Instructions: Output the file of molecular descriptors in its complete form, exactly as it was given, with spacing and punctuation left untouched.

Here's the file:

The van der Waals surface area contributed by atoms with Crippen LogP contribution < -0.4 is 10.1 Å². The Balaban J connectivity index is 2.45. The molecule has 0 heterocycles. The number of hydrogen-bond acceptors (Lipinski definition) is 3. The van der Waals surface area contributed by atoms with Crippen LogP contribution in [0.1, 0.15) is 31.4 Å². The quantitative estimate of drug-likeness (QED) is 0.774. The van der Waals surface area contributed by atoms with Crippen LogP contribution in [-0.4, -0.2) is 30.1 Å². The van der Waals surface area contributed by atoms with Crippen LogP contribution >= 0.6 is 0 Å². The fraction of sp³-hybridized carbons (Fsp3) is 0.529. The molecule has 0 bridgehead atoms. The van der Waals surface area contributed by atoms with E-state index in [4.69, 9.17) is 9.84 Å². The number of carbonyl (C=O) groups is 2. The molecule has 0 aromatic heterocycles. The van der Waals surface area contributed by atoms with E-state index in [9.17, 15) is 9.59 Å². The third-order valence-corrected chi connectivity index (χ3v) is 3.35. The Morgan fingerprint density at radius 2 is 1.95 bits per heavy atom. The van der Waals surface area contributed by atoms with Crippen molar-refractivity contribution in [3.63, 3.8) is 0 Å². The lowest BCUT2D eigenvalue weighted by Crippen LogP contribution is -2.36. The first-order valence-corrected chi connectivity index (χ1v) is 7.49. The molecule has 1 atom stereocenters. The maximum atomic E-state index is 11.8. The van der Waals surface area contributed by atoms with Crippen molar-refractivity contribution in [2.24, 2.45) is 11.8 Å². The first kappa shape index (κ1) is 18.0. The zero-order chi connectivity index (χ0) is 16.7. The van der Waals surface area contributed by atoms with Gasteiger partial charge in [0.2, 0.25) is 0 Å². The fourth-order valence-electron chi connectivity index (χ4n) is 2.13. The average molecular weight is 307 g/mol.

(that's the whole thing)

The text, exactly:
The van der Waals surface area contributed by atoms with Crippen LogP contribution < -0.4 is 10.1 Å². The Balaban J connectivity index is 2.45. The molecule has 0 heterocycles. The number of hydrogen-bond acceptors (Lipinski definition) is 3. The van der Waals surface area contributed by atoms with Crippen LogP contribution in [0.1, 0.15) is 31.4 Å². The quantitative estimate of drug-likeness (QED) is 0.774. The van der Waals surface area contributed by atoms with Crippen LogP contribution in [-0.4, -0.2) is 30.1 Å². The van der Waals surface area contributed by atoms with Crippen LogP contribution >= 0.6 is 0 Å². The fraction of sp³-hybridized carbons (Fsp3) is 0.529. The molecule has 0 bridgehead atoms. The van der Waals surface area contributed by atoms with E-state index in [4.69, 9.17) is 9.84 Å². The number of carbonyl (C=O) groups is 2. The molecule has 0 aromatic heterocycles. The van der Waals surface area contributed by atoms with E-state index in [9.17, 15) is 9.59 Å². The third-order valence-corrected chi connectivity index (χ3v) is 3.35. The Morgan fingerprint density at radius 2 is 1.95 bits per heavy atom. The van der Waals surface area contributed by atoms with Crippen molar-refractivity contribution in [3.63, 3.8) is 0 Å². The lowest BCUT2D eigenvalue weighted by Crippen LogP contribution is -2.36. The first-order valence-corrected chi connectivity index (χ1v) is 7.49. The molecule has 1 atom stereocenters. The maximum atomic E-state index is 11.8. The van der Waals surface area contributed by atoms with Crippen molar-refractivity contribution in [2.24, 2.45) is 11.8 Å². The first kappa shape index (κ1) is 18.0. The zero-order chi connectivity index (χ0) is 16.7. The van der Waals surface area contributed by atoms with Gasteiger partial charge in [0.2, 0.25) is 0 Å². The fourth-order valence-electron chi connectivity index (χ4n) is 2.13. The average molecular weight is 307 g/mol.